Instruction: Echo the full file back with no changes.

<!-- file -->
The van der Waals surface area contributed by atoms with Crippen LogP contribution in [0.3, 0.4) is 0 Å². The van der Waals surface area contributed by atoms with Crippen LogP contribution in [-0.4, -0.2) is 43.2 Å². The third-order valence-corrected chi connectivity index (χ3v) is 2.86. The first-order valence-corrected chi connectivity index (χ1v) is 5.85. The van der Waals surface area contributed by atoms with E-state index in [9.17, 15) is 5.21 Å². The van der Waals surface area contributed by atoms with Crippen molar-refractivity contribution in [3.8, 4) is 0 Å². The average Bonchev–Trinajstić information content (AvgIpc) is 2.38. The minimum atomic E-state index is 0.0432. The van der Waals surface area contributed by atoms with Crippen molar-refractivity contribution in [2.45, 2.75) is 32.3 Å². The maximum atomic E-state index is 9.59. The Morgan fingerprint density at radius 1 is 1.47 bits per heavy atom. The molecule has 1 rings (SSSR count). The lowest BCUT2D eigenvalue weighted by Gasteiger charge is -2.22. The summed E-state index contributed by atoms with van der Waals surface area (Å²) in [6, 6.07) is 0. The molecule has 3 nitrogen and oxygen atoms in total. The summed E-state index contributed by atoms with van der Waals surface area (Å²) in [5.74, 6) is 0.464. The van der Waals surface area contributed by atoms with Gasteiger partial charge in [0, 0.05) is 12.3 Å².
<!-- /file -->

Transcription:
The van der Waals surface area contributed by atoms with Crippen LogP contribution in [0.3, 0.4) is 0 Å². The van der Waals surface area contributed by atoms with Crippen LogP contribution in [-0.4, -0.2) is 43.2 Å². The third-order valence-corrected chi connectivity index (χ3v) is 2.86. The first-order valence-corrected chi connectivity index (χ1v) is 5.85. The van der Waals surface area contributed by atoms with E-state index in [9.17, 15) is 5.21 Å². The van der Waals surface area contributed by atoms with Crippen molar-refractivity contribution in [3.8, 4) is 0 Å². The average Bonchev–Trinajstić information content (AvgIpc) is 2.38. The minimum atomic E-state index is 0.0432. The van der Waals surface area contributed by atoms with Crippen molar-refractivity contribution in [2.45, 2.75) is 32.3 Å². The maximum atomic E-state index is 9.59. The Morgan fingerprint density at radius 1 is 1.47 bits per heavy atom. The molecule has 1 rings (SSSR count). The lowest BCUT2D eigenvalue weighted by Gasteiger charge is -2.22. The summed E-state index contributed by atoms with van der Waals surface area (Å²) in [6, 6.07) is 0. The molecule has 3 nitrogen and oxygen atoms in total. The summed E-state index contributed by atoms with van der Waals surface area (Å²) in [5.74, 6) is 0.464. The van der Waals surface area contributed by atoms with Gasteiger partial charge in [0, 0.05) is 12.3 Å².